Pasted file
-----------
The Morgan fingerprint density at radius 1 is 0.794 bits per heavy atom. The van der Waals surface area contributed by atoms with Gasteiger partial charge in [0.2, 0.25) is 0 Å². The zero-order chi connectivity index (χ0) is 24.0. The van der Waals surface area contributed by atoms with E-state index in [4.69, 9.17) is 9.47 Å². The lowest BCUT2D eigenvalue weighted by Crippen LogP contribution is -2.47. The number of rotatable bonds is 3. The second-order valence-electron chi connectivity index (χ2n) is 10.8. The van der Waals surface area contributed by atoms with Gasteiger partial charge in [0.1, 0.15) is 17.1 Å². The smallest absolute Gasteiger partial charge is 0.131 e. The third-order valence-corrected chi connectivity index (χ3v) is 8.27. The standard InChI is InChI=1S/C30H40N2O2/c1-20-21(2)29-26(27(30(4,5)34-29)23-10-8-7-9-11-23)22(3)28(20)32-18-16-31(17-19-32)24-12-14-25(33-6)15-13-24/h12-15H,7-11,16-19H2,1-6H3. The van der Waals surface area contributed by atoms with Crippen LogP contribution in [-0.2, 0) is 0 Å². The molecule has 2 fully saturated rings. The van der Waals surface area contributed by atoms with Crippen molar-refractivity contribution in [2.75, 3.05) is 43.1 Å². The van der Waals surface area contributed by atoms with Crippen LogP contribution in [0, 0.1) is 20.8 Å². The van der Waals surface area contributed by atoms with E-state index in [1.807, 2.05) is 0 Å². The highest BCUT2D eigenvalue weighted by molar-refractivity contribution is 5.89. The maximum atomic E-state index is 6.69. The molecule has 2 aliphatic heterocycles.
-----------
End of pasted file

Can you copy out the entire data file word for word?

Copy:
The Morgan fingerprint density at radius 1 is 0.794 bits per heavy atom. The van der Waals surface area contributed by atoms with Gasteiger partial charge in [0.2, 0.25) is 0 Å². The zero-order chi connectivity index (χ0) is 24.0. The van der Waals surface area contributed by atoms with E-state index in [4.69, 9.17) is 9.47 Å². The lowest BCUT2D eigenvalue weighted by Crippen LogP contribution is -2.47. The number of rotatable bonds is 3. The second-order valence-electron chi connectivity index (χ2n) is 10.8. The van der Waals surface area contributed by atoms with Gasteiger partial charge in [0.1, 0.15) is 17.1 Å². The smallest absolute Gasteiger partial charge is 0.131 e. The third-order valence-corrected chi connectivity index (χ3v) is 8.27. The standard InChI is InChI=1S/C30H40N2O2/c1-20-21(2)29-26(27(30(4,5)34-29)23-10-8-7-9-11-23)22(3)28(20)32-18-16-31(17-19-32)24-12-14-25(33-6)15-13-24/h12-15H,7-11,16-19H2,1-6H3. The van der Waals surface area contributed by atoms with Crippen LogP contribution in [-0.2, 0) is 0 Å². The molecule has 2 fully saturated rings. The van der Waals surface area contributed by atoms with Crippen molar-refractivity contribution in [2.75, 3.05) is 43.1 Å². The van der Waals surface area contributed by atoms with Crippen LogP contribution in [0, 0.1) is 20.8 Å². The van der Waals surface area contributed by atoms with E-state index in [1.807, 2.05) is 0 Å². The highest BCUT2D eigenvalue weighted by molar-refractivity contribution is 5.89. The maximum atomic E-state index is 6.69. The molecule has 2 aliphatic heterocycles.